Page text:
And what is the government's solution to this problem? Cutting federal spending? Hah. No way. No—much more to the liking of government meddlers is international fiddling in the currency market to bring the dollar down. The Reagan administration supposedly embarked on this course in September to stave off the rising tide of protectionism in the Congress. But dollar-bashing is widely acknowledged to have no lasting effect in such matters.

Meanwhile, the forces of protectionism, which are also the sources of big political contributions, continue to have the ear of Congress. What do the protectionists want? In a word, subsidies. Call them tariffs, call them import quotas, call them what you will—all come down to consumers being bled via higher prices so that some few among us won't have to lose any sleep worrying about foreign competition.

Already we're paying mightily for their untroubled dreams. Last year, American car buyers, for instance, shelled out some $5 billion more than they would have paid if the Japanese hadn't been pressured into "voluntarily" limiting their car exports. And that's just one for instance. Steel is used throughout the economy. Shoes. Clothing. Finished food products. The list of major and minor items now subject to unfree-trade restrictions or up for the protectionist axe is long indeed.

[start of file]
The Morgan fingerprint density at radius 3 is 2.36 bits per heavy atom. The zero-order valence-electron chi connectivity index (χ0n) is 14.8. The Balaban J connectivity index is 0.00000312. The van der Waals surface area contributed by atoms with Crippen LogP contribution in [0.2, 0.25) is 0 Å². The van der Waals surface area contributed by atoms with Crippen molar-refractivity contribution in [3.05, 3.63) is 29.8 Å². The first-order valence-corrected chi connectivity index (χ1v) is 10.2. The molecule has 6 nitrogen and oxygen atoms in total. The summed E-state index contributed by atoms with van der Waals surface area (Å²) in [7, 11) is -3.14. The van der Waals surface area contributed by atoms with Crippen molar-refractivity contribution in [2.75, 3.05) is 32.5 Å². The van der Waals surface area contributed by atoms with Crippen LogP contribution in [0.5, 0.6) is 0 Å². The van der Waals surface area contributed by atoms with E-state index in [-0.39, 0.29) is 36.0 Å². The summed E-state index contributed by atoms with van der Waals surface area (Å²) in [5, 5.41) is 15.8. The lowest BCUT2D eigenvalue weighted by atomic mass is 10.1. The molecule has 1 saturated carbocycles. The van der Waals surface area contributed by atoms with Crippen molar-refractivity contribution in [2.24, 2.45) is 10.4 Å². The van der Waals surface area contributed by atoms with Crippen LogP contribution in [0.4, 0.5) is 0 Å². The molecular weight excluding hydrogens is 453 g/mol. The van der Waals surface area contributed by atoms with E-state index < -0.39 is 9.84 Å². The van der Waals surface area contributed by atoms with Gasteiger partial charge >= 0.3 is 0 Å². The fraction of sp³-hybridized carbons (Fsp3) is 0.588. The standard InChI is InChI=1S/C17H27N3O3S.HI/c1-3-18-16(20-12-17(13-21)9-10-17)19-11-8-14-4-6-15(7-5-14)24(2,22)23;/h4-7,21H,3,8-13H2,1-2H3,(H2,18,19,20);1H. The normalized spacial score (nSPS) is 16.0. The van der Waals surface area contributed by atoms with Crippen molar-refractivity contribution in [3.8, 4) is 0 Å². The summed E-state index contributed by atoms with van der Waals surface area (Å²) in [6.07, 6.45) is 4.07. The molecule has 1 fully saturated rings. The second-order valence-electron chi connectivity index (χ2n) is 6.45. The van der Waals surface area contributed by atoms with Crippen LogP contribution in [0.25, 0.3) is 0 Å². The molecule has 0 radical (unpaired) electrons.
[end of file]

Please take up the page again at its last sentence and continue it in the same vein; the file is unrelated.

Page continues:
Such intervention not only raises consumers' costs, chipping away at Americans' living standard (not to mention what it means for the foreign victims of our protectionism). It also is counterproductive: consumers who must pay more for, say, cars must now forgo buying, say, new lawnmowers—and so the US garden-equipment maker lays off workers, who can buy neither new cars nor much of anything else. Multiply these effects throughout the economy, and the true, deleterious effects of protectionism become obvious.

When the rhetoric and obfuscation are finally brushed away, protectionism reveals itself at bottom as a violation of individual rights. Free trade is simply part of freedom generally, the right to free association: individuals have the right to trade peacefully with whomever, and on whatever conditions, they choose. However disguised and in whatever form, trade restrictions abridge that right. Hence the price we pay for protectionism is denominated not only in dollars but in something far more dear—individual liberty.